I have a method for these weekly blogs. It works like this.
They're usually based on the scripture readings prescribed for the Sunday that week. So I look ahead at about six months and see if there's any themes that stand out or ideas I need to really plan ahead. But mostly it comes down to that week.
On Monday, I read the scripture passages for the next Sunday, think about them and see if anything leaps out at me, needs to be addressed or seems particularly relevant to what's happening in the world. So I begin with wondering about what I think the scriptures might be saying to me.
Over the next couple of days I read. Commentaries, blogs, newspaper articles, books or, at least, parts of books. By Wednesday, I'm thinking about what I'd like to say and I start to write something down.
That doesn't mean I'm done with it, though. This is the beginning of what I'm going to say on Sunday morning. So, once the blog's done, it keeps on growing. With any luck, it'll keep on growing in those who read it or hear it.
It's kind of like the parables in Mark's gospel that are on tap for this Sunday. Two short little metaphors in Mark 4:26-34 about the kingdom of God. The kingdom is like seed that is scattered on the ground and begins to grow, says Mark. We don't know how it grows, it just does. Or like a mustard seed that starts out small and keeps growing into the largest of trees.
I'm not suggesting these few words are comparable to the kingdom of God, but these few words are part of the kingdom of God. So are you. So is creation.
We all start out small and become something bigger, physically, emotionally, spiritually - in every way. Ideally, we become what we're supposed to be, just like the mustard seed that becomes "the greatest of all shrubs, and puts forth large branches, so that the birds of the air can make nests in its shade" (Mark 4:32), right? Well, that depends on your perspective, doesn't it? Depending on where you live, mustard's a weed and not big enough for a nest and it's not the smallest seed. But consider the context: in first century Palestine, maybe it grew big and maybe it was the smallest seed. Or maybe the mustard seed has a spectacularly positive self image.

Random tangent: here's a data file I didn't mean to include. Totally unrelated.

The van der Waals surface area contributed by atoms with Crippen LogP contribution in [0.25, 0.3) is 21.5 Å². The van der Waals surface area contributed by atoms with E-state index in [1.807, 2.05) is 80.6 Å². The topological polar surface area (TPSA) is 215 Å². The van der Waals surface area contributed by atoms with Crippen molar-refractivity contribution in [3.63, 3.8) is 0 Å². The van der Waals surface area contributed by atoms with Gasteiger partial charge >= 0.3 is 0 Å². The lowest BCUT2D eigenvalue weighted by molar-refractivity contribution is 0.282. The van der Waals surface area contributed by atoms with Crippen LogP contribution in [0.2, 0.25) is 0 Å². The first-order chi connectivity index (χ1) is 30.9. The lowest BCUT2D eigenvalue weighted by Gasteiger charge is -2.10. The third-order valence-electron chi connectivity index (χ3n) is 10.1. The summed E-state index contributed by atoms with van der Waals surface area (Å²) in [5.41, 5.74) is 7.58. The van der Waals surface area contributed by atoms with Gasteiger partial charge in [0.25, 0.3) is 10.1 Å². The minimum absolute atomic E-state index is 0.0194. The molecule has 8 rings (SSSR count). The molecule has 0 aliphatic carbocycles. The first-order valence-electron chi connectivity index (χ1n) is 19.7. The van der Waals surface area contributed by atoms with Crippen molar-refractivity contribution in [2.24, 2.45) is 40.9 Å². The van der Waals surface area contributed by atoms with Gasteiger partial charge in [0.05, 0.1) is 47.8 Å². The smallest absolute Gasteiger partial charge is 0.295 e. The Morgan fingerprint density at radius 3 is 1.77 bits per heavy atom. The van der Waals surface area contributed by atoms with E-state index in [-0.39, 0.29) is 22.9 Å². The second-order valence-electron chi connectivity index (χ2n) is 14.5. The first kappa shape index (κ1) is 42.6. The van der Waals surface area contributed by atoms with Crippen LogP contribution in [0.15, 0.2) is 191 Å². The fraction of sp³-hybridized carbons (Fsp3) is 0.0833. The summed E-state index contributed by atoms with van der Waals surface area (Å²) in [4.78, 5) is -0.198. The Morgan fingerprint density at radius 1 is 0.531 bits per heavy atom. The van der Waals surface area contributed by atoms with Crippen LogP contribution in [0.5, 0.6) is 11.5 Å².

The point is, a parable's not just a metaphor. Nor is it just a story or a single point. It's a an opportunity for learning that connects with who we are. And that means that it will be heard and understood from a variety of perspectives. The mustard seed parable may mean so much more than just greatness from the tiniest beginnings.
The scattered seed that grows certainly isn't a parable about good farming practice. But it could be about the generous abundance of God's Word or, more significantly, about the mystery of how it grows. Sure, we can teach the science of how a seed grows, but that won't describe the experience of growth or the beauty of what it produces or how it then feeds others.
That's the thing about the "blog parable." The point isn't just how it's written or even what it says, it's that it's part of the experience of growth, wonder and thought.
And, of course, when I say it grows into something more to say, I don't only mean "say." As part of the kingdom of God, we participate. We can't just talk about love, we must do love. We can't just talk about grace and compassion and care, we must bring them to action.
I think that's why Mark writes that "with many such parables he spoke the word to them, as they were able to hear it; he did not speak to them except in parables, but he explained everything in private to his disciples" (Mark 4:33-34). It's not that the parables were all that hard to understand on the surface. If they were, that wouldn't be a very effective teaching tool. Nor was it that the understanding was secret and only the disciples had the secret de-coder ring. It's that each of us comes with fresh eyes and our own perspective and parables are multifaceted just like us.